1. Update your phone numbers. This is such an important factor for the pre transplant nurses to have so they can update your file. The nurses at the pre transplant clinic need updated phone numbers on file so that we may contact you, especially if we get an organ donation offer.
  2. Always bring your medications or an updated list of meds you are taking so the nurse can verify for any changes. Medications can change during your evaluation and listing period, so it is important for the nurses to know exactly what you are taking.
  3. Bring your insurance card so that we can put the information on the chart. This information can change during your evaluation and listing period too, so please contact the center if your benefits change.
  4. Bring a support person. This is always helpful due to the amount of information that you will be given on your visit. Having someone else to help you remember and store everything will make your visits easier.
  5. Bring the names and numbers of other providers/physicians that are caring for you. Many times we will need to send a release of information to obtain other testing that may have been done at an outside facility. This will help with your evaluation and may prevent ordering unnecessary testing.
  6. Annual testing reports such as mammogram and pap smear should be with you. Women over 18 will need annual pap smears and women over 40 will need annual mammogram reports. Having these available may reduce your time in work up and facilitate your listing with UNOS.
  7. Be on time for your visits. We want to give you as much time as possible to go through your evaluation and ask any questions. We don’t want to rush you and this will show our staff your desire to work with us for your organ transplantation.
  8. Bring a list of questions you may have regarding transplant. Write these down prior to your visit so we don’t miss anything. Even with a good memory, it’s sometimes hard to recall questions you’ve thought about before your visit. We’re here to answer questions and support you through your organ transplant. If you have a question about a specific type of organ transplant, take a look these pages on Kidney Transplant, Liver Transplant, Pancreas Transplant and Kidney-Pancreas Transplant.

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Melissa is a transplant coordinator for the Mehtodist University Hospital Transplant Institute in Memphis, Tennessee. For more information, contact the Transplant Institute at transplant@methodisthealth.org. All opinions expressed here are those of their authors and not of their employer. Information provided here is for medical education only. It is not intended as and does not substitute for medical advice. Locate a transplant surgeon in Tennessee or call 866.805.7710 for more information.

Transplants in Memphis Tennessee
last updated:
Thu, 4/01/2010 1:01 PM

The Methodist University Hospital Transplant Institute has had a presence in Memphis for quite sometime and has been evolving at a rapid pace in recent years to meet the needs of our patients. To introduce ourselves today I wanted to share a few facts about why I am so proud to call the Transplant Institute home.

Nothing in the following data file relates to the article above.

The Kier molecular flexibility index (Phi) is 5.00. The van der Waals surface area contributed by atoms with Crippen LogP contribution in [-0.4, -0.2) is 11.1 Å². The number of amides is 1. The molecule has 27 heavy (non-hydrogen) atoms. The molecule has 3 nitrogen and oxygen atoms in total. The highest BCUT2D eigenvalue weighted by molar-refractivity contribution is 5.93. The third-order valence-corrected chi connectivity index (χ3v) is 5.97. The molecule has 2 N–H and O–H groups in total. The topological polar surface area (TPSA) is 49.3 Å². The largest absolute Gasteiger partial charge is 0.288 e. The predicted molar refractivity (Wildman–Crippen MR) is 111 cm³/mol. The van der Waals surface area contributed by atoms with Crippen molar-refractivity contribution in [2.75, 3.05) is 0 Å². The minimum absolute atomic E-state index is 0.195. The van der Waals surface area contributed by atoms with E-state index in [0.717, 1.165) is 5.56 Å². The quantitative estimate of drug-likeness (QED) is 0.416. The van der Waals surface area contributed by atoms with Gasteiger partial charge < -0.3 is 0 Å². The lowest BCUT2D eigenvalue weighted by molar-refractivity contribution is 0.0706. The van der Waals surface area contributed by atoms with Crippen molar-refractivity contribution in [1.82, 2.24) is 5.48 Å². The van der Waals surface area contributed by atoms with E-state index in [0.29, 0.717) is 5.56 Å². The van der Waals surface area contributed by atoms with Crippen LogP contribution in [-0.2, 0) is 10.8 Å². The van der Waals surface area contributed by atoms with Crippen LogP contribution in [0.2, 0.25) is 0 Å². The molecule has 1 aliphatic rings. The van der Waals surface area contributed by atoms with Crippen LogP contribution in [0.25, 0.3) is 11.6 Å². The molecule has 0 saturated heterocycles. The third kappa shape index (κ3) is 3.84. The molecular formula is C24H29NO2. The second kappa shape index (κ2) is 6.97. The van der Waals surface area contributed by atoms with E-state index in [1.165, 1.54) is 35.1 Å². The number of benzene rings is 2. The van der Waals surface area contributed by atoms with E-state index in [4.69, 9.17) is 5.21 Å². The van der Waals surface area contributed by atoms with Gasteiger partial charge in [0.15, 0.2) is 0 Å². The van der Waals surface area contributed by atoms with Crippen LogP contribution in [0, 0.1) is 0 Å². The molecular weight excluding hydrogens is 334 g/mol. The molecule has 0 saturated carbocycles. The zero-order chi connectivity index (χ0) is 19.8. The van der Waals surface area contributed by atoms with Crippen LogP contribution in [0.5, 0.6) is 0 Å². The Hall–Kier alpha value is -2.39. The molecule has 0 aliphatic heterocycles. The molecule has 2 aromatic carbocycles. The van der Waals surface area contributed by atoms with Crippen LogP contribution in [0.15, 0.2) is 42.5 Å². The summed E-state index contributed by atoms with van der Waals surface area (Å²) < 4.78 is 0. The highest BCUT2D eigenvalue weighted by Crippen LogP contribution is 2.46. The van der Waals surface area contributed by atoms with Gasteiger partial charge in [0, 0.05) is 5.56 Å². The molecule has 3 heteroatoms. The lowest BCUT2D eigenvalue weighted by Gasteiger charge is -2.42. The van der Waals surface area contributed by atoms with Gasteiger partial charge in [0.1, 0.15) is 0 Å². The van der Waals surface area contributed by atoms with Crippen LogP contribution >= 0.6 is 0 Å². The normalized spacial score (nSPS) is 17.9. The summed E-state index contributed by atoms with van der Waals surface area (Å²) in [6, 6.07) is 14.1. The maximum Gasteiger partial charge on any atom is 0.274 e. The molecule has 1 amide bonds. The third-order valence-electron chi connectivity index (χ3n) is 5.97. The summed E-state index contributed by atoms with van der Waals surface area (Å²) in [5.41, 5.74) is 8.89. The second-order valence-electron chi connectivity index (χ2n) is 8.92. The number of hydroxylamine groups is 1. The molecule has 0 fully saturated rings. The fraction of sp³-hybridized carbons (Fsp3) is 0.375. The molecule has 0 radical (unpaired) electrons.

• Patients have come to Methodist from across the United States for their transplant care. Recently, we have transplanted patients from as far and wide as Puerto Rico, Pennsylvania, Massachusetts, California, and Maryland, just to name a few. For those patients, we have overnight guest rooms available for their families.

  • The Transplant Institute is ranked as one of the top ten liver transplant centers in the United States

  •  The Transplant Institute has successfully performed over 420 living donor kidney transplants. Our living donor liver transplant program is currently being revitilized. 

  •  Any patient who has a transplant has more than 15 different health care workers who all contribute the transplant process. This includes surgeons, medical doctors, nurses, social workers, financial case managers, pharmacists and many others.

  • Since we began, the Transplant Institute has performed over 3300 solid organ transplants. In 2009, the transplant institute had a record year, performing 129 liver transplants, 122 kidney transplants, 2 pancreas transplants and 6 combined kidney-pancreas transplants.

  • A little history: The first kidney transplant was performed in 1970 at the UT Bowld hospital. The Bowld was the sixth kidney transplant program in the country. In 1984, the first liver transplant was performed, making UT the 3rd liver transplant program nationwide. In 2004, after many successful years, the Transplant Institute relocated to our new home at Methodist University Hospital. As you can see, the Transplant Institute is a busy place. We spend our time dedicated to ensuring every patient is given the best care during every aspect of their transplant experience.

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Amanda Dean is a Nurse Practitioner at the Pre-Transplant Clinic. For more information contact the Transplant Institute at transplant@methodisthealth.org. All opinions expressed here are those of their authors and not of their employer. Information provided here is for medical education only. It is not intended as and does not substitute for medical advice. Locate a transplant surgeon in Tennessee or call 866.805.7710 for more information.

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Methodist Healthcare is an integrated health care delivery system, dedicated to the art of healing through our faith-based commitment to minister to the whole person. 1211 Union Avenue, Memphis, Tennessee 38104 • (901) 516-7000